So in this passage this morning, there is a long list of ‘you have heard it said…. But I say…’ And the ‘you have heard it said’ seems at first to relate to the actual Jewish writings. But if you look more closely, Jesus isn’t directly quoting the Old Testament Law. Instead he is using how its applied in that community at that time. And he seems to lay down impossible standards. It’s not just about not killing someone or taking another man’s possession (his wife) – committing adultery. No, this is about your thoughts and attitudes that are going through your head.
You might say, well at least the Old Testament Law took a pragmatic view of human behaviour. It only went by action and then gave men a way out if they needed it – like permitting a certificate of divorce. Isn’t that a more realistic way of keeping a community together? Don’t ask and don’t tell?
I mean, we know that within our community here at St Johns we all hold differing opinions and have been forced to put those into action in how we voted – on Scottish Independence, the election, Brexit. Surely it would be easier just to keep quiet? In letting an artist paint a giant mural at the side of the church we are taking a stand in saying what we think, and shouting it to everyone. What are we thinking of?
And to make it worse, later on in today’s chapter, Matthew has Jesus saying in v48 that we should be perfect as our heavenly Father is perfect. A tall order indeed!
But, there is something here with Jesus that wasn’t there in the Old Testament. Or rather, not so explicitly. There is mercy.
Matthew’s Gospel sets up an amazing tension between discipline, right behaviour, standards of living on the one hand and radical mercy on the other. This new community – the followers of Jesus – are called to be perfect, to be holy, to point towards God through the way they live and behave. Forget the holy leaders of the day – the scribes and the pharisees. This is beyond following rules. This is about an inner change, a change of heart. To treat others as all being made in God’s image. And to show mercy, recognising our humanness and all that entails. The ten commandments are not discarded, but when asked what was the greatest commandment, Jesus answers in chapter 22 of Matthew’s Gospel that the Law can now be summarised in two sentences – Love the Lord your God with all your heart, mind and strength, and love your neighbour as yourself.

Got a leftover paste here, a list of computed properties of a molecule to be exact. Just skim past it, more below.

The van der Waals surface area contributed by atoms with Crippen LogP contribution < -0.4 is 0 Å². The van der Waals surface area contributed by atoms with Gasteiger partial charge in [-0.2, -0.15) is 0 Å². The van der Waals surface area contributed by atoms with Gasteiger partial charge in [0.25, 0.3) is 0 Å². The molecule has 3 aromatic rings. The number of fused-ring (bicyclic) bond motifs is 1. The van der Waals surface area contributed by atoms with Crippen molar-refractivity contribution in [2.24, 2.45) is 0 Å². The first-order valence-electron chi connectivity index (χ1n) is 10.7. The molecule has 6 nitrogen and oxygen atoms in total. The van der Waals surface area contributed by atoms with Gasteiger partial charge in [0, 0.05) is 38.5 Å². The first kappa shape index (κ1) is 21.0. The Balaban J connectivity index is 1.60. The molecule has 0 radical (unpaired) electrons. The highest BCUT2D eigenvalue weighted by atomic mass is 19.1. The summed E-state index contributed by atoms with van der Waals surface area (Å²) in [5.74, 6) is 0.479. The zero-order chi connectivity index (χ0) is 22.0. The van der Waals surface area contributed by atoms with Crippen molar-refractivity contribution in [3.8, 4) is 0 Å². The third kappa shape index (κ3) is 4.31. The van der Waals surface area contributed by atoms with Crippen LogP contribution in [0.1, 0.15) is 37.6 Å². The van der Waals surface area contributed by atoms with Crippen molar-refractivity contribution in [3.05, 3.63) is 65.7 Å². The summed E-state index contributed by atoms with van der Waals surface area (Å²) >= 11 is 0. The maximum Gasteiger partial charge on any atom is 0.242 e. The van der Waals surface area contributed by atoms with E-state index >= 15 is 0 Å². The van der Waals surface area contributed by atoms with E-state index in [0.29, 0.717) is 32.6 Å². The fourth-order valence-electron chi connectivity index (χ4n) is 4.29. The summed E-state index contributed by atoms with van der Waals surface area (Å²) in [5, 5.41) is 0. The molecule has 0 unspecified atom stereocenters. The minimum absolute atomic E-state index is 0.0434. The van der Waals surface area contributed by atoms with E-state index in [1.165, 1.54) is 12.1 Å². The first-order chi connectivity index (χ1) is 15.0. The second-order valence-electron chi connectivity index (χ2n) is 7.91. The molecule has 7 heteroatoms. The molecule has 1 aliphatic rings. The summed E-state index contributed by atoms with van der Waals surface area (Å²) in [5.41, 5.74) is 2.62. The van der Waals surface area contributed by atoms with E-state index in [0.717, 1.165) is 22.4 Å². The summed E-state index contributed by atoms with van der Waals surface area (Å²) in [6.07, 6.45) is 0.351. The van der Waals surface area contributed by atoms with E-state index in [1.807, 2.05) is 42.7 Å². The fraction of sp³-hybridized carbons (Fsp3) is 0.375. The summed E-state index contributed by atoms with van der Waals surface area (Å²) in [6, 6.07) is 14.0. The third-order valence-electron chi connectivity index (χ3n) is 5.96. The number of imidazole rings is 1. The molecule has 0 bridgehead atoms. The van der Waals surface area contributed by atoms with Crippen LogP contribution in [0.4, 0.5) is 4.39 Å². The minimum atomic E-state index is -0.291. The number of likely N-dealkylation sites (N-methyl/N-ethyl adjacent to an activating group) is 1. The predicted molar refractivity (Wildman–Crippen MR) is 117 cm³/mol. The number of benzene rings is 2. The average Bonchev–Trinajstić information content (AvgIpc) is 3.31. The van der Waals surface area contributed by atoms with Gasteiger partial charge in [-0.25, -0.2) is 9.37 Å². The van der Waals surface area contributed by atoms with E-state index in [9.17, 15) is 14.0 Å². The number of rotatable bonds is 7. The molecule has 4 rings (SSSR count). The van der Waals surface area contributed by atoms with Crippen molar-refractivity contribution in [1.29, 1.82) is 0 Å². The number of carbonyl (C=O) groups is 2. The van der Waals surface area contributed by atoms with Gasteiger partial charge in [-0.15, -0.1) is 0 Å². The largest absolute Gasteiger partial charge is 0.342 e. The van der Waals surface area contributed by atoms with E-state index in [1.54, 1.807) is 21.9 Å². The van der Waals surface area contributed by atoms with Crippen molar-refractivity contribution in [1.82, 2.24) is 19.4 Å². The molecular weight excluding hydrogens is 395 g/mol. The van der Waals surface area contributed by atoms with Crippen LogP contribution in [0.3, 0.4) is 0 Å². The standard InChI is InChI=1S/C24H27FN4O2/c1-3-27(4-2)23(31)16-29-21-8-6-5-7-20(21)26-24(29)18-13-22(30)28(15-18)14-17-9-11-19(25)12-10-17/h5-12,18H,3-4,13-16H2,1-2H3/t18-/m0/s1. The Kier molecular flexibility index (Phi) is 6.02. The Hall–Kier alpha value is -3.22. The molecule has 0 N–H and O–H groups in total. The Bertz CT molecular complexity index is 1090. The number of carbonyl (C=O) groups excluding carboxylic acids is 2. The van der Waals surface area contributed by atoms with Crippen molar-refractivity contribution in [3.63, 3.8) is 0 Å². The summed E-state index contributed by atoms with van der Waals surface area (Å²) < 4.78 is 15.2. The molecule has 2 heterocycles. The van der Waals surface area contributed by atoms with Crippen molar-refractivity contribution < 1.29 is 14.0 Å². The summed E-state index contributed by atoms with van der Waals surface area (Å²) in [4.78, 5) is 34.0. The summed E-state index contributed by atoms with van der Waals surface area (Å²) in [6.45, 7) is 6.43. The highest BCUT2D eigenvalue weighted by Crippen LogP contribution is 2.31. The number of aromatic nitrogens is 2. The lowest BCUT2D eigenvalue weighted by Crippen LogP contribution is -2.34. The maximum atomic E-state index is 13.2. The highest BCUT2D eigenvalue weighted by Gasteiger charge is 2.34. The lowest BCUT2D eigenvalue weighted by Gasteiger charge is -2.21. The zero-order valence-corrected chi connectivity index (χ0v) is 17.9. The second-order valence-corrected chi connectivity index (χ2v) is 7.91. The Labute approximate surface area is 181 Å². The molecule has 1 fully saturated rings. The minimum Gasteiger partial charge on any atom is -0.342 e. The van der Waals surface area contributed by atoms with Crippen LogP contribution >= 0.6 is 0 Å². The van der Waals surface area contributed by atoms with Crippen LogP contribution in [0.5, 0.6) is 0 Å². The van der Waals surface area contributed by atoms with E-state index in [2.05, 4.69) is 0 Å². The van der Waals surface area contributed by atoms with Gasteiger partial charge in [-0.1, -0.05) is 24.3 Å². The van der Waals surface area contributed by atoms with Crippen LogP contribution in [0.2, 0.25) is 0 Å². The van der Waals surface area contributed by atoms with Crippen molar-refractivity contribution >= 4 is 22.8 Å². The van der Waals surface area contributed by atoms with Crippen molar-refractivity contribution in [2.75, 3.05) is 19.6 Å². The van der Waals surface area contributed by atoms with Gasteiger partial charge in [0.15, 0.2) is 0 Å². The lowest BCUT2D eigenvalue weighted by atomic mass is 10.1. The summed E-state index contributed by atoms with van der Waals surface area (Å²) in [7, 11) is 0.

Mercy and love.
And that, Matthew says, is how others will know that God’s Kingdom has broken in and is spreading out.
So yes, we should keep on pointing out inequalities, injustices, things that need to be changed. Our own hypocrisy. And that includes painting huge pictures outside our church. We don’t have any special insight into how to solve the world’s inequalities and injustices, but we have Hope.
Extravagant love, generous mercy, outrageous Hope. Everything we do should reflect that. And of course embedded in who we are is the Eucharist, which shows in a symbolic way who God is – extravagant love, generous mercy, and outrageous Hope.
We need speak out because we are not fatalistic. We should show God’s love, mercy and Hope through our actions.
We need to be bold, and joyous, and generous.
Conversely, if we act but without an underlying attitude of radical love and mercy, then we are not speaking as the church, as God’s people. We are simply a club, a social gathering of try-hards.
And see that – that’s the hard part…. Holding the tension between rigour and mercy. But that is what we are called to do, as Bible-believing, Christ-centred, people of Hope.